The corpus of climate legislation was already cooling before Snowmageddon. The cold wind that buried its chances this year didn't come off the snow burying Washington: It came off horrific unemployment reports, lackluster economic growth, massive Tea Party rallies and vicious town hall meetings. After the breakdown in Copenhagen, the explosion of "Climategate" and the election of Scott Brown, the Democrats' rapid pivot to focus on jobs was inevitable.

DAVID G. HAWKINS
Director of the Natural Resources Defense Council's climate programs

Sorry, nothing worth excerpting!

DOUGLAS E. SCHOEN
Democratic pollster and author

The recent bout of wintry weather and the overall political climate have almost certainly killed climate-change legislation this year.

The science that supports the causes and effects of global warming has become increasingly open to doubt and question. The weather this winter, particularly in the past week or so, makes it more difficult to argue that global warming is an imminent danger and suggests that global warming may well not be as inexorable a force as some believe.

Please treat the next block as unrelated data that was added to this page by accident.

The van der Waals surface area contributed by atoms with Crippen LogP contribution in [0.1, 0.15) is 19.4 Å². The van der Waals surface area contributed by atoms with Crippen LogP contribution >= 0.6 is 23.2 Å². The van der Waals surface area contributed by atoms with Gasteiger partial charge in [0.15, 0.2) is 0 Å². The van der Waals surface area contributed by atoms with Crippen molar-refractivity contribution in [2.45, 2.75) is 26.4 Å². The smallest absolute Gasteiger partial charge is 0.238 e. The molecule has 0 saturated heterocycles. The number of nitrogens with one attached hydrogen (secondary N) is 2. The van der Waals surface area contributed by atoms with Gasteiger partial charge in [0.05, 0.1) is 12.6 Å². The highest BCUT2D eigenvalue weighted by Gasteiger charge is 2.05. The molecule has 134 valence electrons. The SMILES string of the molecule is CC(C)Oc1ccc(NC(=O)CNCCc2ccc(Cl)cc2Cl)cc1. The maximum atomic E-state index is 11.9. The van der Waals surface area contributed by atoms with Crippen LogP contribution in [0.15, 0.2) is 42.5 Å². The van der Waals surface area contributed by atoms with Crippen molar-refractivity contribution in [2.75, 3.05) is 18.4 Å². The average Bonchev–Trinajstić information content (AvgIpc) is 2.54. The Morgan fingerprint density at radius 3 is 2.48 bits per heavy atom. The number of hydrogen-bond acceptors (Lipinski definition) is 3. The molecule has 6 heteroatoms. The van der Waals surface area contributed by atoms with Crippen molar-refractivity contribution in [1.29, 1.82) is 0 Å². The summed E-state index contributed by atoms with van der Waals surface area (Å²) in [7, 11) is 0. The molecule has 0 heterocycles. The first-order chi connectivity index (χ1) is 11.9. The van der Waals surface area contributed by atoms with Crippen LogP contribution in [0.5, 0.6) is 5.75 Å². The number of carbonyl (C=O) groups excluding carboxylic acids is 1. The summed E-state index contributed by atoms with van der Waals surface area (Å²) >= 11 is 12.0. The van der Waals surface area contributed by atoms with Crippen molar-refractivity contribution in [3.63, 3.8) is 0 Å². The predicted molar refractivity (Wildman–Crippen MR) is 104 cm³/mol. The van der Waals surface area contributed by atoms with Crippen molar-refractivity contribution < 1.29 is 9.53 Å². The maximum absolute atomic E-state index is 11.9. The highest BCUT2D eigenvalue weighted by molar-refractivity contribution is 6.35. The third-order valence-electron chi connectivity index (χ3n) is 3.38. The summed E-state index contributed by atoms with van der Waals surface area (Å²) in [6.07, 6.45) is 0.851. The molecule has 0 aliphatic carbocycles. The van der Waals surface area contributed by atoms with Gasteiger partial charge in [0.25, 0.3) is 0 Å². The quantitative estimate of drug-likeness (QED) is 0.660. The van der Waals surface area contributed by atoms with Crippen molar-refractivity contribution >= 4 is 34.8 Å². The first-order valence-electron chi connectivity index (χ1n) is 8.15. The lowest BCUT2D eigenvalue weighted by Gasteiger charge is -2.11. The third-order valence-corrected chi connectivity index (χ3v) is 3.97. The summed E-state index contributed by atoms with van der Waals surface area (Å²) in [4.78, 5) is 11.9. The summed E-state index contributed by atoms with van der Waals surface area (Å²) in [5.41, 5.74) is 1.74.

Further, the political downside to supporting the legislation is unambiguous. Americans are primarily concerned with jobs and the economy. Any significant effort spent on other legislation will reignite charges, originally hurled during the lengthy and unsuccessful health-care debate, that the White House and Democrats in Congress are out of touch with voters' needs.

EMILY FIGDOR
Federal global warming program director of Environment America

The snowstorms that ground the nation's capital to a halt only underscored the need for bold action to fight global warming. Heavier, more frequent snowstorms are just what scientists predict in a warming world, as extreme weather events - whether blizzards or heat waves - become more common.